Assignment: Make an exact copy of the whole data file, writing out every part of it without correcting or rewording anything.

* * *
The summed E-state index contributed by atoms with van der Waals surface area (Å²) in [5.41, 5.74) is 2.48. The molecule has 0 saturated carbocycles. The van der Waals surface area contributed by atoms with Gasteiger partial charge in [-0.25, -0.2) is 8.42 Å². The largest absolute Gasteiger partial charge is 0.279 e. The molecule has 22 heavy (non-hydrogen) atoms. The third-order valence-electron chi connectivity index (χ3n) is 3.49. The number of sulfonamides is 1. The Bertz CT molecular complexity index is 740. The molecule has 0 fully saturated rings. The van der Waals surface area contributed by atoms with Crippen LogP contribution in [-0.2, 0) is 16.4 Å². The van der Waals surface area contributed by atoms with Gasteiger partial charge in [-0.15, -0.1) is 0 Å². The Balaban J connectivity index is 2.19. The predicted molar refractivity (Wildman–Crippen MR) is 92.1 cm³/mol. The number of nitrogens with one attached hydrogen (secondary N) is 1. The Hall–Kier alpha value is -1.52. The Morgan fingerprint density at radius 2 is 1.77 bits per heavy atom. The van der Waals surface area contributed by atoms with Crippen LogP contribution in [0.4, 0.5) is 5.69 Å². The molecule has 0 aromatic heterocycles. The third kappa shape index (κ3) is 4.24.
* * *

The summed E-state index contributed by atoms with van der Waals surface area (Å²) in [5.41, 5.74) is 2.48. The molecule has 0 saturated carbocycles. The van der Waals surface area contributed by atoms with Gasteiger partial charge in [-0.25, -0.2) is 8.42 Å². The largest absolute Gasteiger partial charge is 0.279 e. The molecule has 22 heavy (non-hydrogen) atoms. The third-order valence-electron chi connectivity index (χ3n) is 3.49. The number of sulfonamides is 1. The Bertz CT molecular complexity index is 740. The molecule has 0 fully saturated rings. The van der Waals surface area contributed by atoms with Crippen LogP contribution in [-0.2, 0) is 16.4 Å². The van der Waals surface area contributed by atoms with Gasteiger partial charge in [-0.15, -0.1) is 0 Å². The Balaban J connectivity index is 2.19. The predicted molar refractivity (Wildman–Crippen MR) is 92.1 cm³/mol. The number of nitrogens with one attached hydrogen (secondary N) is 1. The Hall–Kier alpha value is -1.52. The Morgan fingerprint density at radius 2 is 1.77 bits per heavy atom. The van der Waals surface area contributed by atoms with Crippen LogP contribution in [0.4, 0.5) is 5.69 Å². The molecule has 0 aromatic heterocycles. The third kappa shape index (κ3) is 4.24.